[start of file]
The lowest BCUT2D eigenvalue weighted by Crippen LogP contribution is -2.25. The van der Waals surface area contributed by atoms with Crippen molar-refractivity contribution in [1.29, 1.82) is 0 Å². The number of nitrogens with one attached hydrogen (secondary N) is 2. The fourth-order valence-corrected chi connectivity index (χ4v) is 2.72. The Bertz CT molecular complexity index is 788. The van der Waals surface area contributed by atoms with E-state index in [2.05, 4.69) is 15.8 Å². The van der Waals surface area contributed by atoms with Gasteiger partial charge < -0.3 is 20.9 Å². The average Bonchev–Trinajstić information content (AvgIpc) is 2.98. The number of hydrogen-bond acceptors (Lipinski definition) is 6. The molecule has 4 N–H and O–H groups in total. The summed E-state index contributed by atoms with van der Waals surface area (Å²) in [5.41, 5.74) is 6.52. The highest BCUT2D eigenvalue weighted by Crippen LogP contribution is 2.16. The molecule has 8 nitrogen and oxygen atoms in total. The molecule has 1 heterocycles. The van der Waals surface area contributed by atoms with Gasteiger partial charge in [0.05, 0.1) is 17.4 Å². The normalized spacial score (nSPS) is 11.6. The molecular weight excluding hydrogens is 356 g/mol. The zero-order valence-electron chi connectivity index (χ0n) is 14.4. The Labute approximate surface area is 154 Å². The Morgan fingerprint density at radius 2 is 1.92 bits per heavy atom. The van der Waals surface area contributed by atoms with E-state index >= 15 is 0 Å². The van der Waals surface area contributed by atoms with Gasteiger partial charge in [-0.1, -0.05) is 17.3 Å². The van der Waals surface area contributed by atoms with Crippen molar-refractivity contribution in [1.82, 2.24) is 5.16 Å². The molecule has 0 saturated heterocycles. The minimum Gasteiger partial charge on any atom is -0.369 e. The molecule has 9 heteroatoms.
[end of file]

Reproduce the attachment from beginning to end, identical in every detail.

The lowest BCUT2D eigenvalue weighted by Crippen LogP contribution is -2.25. The van der Waals surface area contributed by atoms with Crippen molar-refractivity contribution in [1.29, 1.82) is 0 Å². The number of nitrogens with one attached hydrogen (secondary N) is 2. The fourth-order valence-corrected chi connectivity index (χ4v) is 2.72. The Bertz CT molecular complexity index is 788. The van der Waals surface area contributed by atoms with E-state index in [2.05, 4.69) is 15.8 Å². The van der Waals surface area contributed by atoms with Gasteiger partial charge < -0.3 is 20.9 Å². The average Bonchev–Trinajstić information content (AvgIpc) is 2.98. The number of hydrogen-bond acceptors (Lipinski definition) is 6. The molecule has 4 N–H and O–H groups in total. The summed E-state index contributed by atoms with van der Waals surface area (Å²) in [5.41, 5.74) is 6.52. The highest BCUT2D eigenvalue weighted by Crippen LogP contribution is 2.16. The molecule has 8 nitrogen and oxygen atoms in total. The molecule has 1 heterocycles. The van der Waals surface area contributed by atoms with Gasteiger partial charge in [0.05, 0.1) is 17.4 Å². The normalized spacial score (nSPS) is 11.6. The molecular weight excluding hydrogens is 356 g/mol. The zero-order valence-electron chi connectivity index (χ0n) is 14.4. The Labute approximate surface area is 154 Å². The Morgan fingerprint density at radius 2 is 1.92 bits per heavy atom. The van der Waals surface area contributed by atoms with E-state index >= 15 is 0 Å². The van der Waals surface area contributed by atoms with Gasteiger partial charge in [-0.1, -0.05) is 17.3 Å². The van der Waals surface area contributed by atoms with Crippen molar-refractivity contribution in [1.82, 2.24) is 5.16 Å². The molecule has 0 saturated heterocycles. The minimum Gasteiger partial charge on any atom is -0.369 e. The molecule has 9 heteroatoms.